On a typical morning in the mid 1970s, my father, brother and I took time out of our day to go to a medical appointment. As we were traveling down a long stretch of road just outside of Alymer, Quebec (now called Gatineau), my father decided to pass a car on the two lane road. As he started to execute the pass I had a feeling that I should lie down. I now believe that that feeling was in fact some kind of divine prodding. Moments later a snow plow made a right hand turn around a blind corner and crashed into us, crushing the long nose of the car. Thankfully since I was lying down, I slid into the back of the bucket seat and onto the floor. If I had not felt a prompting to lie down, I would not be sitting here relaying this story today. At the time our car had a standard setup for seat belts. The bucket seat in front had seat belts and no headrests. The back seat did not have seat belts.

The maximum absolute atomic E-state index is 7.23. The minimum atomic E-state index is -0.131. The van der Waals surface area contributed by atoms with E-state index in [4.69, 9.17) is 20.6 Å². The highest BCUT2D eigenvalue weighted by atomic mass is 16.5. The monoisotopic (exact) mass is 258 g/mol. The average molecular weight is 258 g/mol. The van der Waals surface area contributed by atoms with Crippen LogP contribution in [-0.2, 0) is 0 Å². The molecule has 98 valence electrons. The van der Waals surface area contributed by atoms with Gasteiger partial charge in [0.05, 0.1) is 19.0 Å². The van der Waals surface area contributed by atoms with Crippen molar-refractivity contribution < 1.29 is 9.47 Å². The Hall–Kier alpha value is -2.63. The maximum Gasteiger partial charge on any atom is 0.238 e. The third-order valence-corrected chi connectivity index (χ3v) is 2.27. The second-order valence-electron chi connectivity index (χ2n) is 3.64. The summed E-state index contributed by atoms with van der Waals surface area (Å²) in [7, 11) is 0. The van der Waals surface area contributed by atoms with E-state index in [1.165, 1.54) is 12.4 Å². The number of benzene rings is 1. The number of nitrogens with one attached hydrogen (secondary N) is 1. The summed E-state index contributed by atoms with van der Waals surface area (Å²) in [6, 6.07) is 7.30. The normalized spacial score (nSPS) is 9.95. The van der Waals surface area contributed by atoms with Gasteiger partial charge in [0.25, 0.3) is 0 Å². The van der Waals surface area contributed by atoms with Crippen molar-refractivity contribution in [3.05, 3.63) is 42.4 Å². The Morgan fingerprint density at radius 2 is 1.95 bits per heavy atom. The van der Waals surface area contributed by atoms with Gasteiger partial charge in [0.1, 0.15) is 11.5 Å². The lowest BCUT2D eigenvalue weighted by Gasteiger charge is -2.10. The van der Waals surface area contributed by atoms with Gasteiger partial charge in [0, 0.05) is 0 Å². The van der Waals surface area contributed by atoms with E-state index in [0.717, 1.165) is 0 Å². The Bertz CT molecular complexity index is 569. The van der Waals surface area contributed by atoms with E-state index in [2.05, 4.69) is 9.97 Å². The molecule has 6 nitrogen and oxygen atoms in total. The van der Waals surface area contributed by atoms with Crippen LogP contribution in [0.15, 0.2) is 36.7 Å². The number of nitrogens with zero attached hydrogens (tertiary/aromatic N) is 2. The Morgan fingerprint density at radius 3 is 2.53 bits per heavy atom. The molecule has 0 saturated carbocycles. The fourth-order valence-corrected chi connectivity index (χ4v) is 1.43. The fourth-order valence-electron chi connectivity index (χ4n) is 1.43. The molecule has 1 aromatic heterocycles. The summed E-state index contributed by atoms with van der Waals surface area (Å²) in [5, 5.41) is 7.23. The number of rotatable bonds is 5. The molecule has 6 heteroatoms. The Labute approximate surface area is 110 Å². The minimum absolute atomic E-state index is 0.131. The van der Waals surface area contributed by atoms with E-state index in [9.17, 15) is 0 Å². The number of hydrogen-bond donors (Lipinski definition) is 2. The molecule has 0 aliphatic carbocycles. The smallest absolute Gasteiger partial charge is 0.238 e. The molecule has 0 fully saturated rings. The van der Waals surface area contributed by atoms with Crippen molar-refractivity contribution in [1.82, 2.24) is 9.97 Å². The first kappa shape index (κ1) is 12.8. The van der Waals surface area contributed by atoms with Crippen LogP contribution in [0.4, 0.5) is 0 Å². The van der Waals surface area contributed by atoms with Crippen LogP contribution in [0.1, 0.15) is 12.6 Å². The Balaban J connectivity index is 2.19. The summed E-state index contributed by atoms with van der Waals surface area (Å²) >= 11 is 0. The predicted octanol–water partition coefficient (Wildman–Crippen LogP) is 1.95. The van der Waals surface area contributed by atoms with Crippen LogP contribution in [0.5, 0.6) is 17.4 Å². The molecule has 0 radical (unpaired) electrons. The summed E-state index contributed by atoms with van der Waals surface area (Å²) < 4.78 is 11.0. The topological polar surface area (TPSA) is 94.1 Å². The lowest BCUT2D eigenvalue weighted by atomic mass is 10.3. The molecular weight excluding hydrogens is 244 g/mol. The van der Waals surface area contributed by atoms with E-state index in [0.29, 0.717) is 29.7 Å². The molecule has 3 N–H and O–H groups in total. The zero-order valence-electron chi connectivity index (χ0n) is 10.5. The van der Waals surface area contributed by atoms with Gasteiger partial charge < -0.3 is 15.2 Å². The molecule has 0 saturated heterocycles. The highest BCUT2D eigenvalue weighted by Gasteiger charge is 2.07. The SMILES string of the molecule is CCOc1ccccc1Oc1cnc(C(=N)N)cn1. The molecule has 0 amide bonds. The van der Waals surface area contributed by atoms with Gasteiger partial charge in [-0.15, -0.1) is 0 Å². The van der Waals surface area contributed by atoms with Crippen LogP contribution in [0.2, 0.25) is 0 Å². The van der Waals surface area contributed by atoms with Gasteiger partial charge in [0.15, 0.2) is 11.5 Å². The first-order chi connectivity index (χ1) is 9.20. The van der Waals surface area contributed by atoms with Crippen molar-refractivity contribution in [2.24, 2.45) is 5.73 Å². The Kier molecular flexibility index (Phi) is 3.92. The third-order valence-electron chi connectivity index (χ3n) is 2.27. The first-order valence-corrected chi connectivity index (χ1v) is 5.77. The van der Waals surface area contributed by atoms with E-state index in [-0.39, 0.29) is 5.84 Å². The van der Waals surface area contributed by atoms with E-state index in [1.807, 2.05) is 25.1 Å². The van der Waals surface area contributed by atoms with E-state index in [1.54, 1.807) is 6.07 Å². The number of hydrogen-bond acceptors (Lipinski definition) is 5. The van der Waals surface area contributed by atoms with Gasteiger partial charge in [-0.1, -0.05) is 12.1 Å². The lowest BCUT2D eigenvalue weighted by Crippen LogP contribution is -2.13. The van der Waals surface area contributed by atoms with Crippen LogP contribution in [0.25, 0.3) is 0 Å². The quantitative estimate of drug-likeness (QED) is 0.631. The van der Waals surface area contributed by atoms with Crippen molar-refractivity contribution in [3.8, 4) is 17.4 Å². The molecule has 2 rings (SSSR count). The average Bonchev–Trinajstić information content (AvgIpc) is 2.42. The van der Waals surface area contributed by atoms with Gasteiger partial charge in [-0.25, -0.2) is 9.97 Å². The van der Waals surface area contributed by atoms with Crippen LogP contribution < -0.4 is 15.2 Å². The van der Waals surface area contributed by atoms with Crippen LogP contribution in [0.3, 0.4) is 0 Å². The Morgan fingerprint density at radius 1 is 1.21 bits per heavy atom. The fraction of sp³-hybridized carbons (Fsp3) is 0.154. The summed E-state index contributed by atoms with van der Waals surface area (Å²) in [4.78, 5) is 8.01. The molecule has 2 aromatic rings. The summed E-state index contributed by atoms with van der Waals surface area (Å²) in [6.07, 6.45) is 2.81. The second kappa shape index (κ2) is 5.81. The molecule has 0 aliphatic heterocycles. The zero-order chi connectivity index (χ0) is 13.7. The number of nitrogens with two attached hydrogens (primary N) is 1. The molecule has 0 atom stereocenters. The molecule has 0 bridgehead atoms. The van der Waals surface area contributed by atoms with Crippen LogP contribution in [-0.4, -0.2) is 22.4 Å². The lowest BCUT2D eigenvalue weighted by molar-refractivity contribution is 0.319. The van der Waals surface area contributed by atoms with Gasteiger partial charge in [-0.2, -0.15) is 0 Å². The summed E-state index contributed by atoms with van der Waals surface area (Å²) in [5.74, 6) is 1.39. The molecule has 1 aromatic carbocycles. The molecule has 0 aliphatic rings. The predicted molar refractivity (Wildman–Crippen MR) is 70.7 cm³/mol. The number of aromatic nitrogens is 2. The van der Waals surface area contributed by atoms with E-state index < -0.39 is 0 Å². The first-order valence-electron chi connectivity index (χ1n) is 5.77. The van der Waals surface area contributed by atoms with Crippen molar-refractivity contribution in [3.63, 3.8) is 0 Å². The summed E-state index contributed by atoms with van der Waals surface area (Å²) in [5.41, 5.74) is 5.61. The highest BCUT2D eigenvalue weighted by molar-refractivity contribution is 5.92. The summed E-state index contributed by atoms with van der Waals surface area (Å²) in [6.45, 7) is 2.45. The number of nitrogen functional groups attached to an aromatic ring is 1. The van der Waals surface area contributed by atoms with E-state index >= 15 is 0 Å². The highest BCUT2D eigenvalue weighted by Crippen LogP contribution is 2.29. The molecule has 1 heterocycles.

Nowadays we know much more about what makes a car safe for both children and all passengers in the car. Children sit in infant seats, car seats and boosters until they are well into their elementary school years and children appreciate the need to wear seat belts from an early age. The use of safety devices and seat belts has played a significant role in the reduction of injuries in cars. I know young children who have become quite distressed if the car moves before their seat belts have been secured. Sadly not all adults feel the same. The tragic death of Princess Diana is a shocking example of what can happen during a crash when seat belts are not in place.
The Embrace Life seat belt campaign coming out of the United Kingdom illustrates in a moving and memorable fashion why wearing a seat belt truly matters.
Ministry of Transportation, Ontario – Instructions regarding seat belts
Pamela Chan/Publisher, BCfamily.ca
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